Friday, November 03, 2006

The Good Witch Guide

Pendle boasts of Old Mother Demdyke and Alice Nutter (amongst others) whose tragic ends have all been covered by better writers than ourselves and one of whose descendants, or so we’ve been informed, once lived above the cheese shop on Victoria Road in Cleveleys giving rise to nearby Nutter and Rough Lea roads.
However, the only known witch to have ever resided in the Wyre herself was a certain Meg Shelton, sometimes referred to as Mag although her real name was Margery Hilton. She was born in the seventeenth century at Singleton, later moved to Catforth and was eventually buried at Woodplumpton church under unusual circumstances, not to mention a large boulder.
In life, however, Meg was a simple woman who dined on haggis made from boiled groats mixed with thyme and parsley. Oh yes…and she occasionally dabbled in the black arts, the most famous example of which involved her stealing some milk from a neighbouring farm before turning her pitcher into a goose to disguise it for the getaway. Unfortunately an ever-vigilant local belted the goose on its head with his walking stick causing it to shatter, allowing the milk to pour out.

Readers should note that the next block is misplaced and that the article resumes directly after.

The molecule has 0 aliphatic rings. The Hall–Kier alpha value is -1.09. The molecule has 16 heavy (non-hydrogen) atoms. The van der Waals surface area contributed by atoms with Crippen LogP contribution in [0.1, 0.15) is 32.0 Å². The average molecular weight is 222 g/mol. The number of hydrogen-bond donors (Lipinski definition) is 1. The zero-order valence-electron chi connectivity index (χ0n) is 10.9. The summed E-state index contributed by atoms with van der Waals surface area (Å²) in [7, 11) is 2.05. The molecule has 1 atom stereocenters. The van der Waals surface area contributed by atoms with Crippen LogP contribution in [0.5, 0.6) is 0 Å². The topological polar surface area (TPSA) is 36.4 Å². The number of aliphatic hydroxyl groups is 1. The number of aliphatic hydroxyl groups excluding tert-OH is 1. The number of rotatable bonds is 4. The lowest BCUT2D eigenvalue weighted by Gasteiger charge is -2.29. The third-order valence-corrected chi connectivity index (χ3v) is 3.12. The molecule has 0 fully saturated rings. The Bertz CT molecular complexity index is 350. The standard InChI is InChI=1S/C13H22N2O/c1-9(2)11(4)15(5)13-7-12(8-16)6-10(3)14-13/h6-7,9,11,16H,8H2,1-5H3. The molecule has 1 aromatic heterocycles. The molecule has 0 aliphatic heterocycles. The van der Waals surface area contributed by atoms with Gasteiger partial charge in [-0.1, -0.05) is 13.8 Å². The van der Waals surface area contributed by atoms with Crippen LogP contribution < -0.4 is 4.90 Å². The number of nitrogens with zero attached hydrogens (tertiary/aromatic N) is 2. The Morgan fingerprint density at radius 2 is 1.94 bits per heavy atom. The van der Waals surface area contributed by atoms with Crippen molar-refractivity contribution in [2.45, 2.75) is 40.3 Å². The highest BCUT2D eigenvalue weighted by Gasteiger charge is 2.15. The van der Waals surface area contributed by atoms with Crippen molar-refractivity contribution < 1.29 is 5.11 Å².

On other occasions Meg would cross the night sky on her broomstick, turn milk sour and make the local cattle lame, for no other particular reason than that she could. Exactly what her problem with the local dairy was is open for debate.
And then there was her peculiar relationship with the Lord of Cottam to whom, according to Ken Howarth’s ‘Ghosts, Traditions and Legends of Old Lancashire’ she: “...promised a hare to chase and hunt on the condition that he gave her a cottage on his estate at Woodplumpton near Preston. This was on the proviso that a certain black hound was not loosed in the chase.” As you’d expect from the narrative of such tales, during one particular hunt the proviso was forgotten, the black hound was unleashed and the hare only just managed to escape through Meg’s cottage window with the hound still snapping violently at its heels. Apparently from that time onwards Meg Shelton always walked with a limp.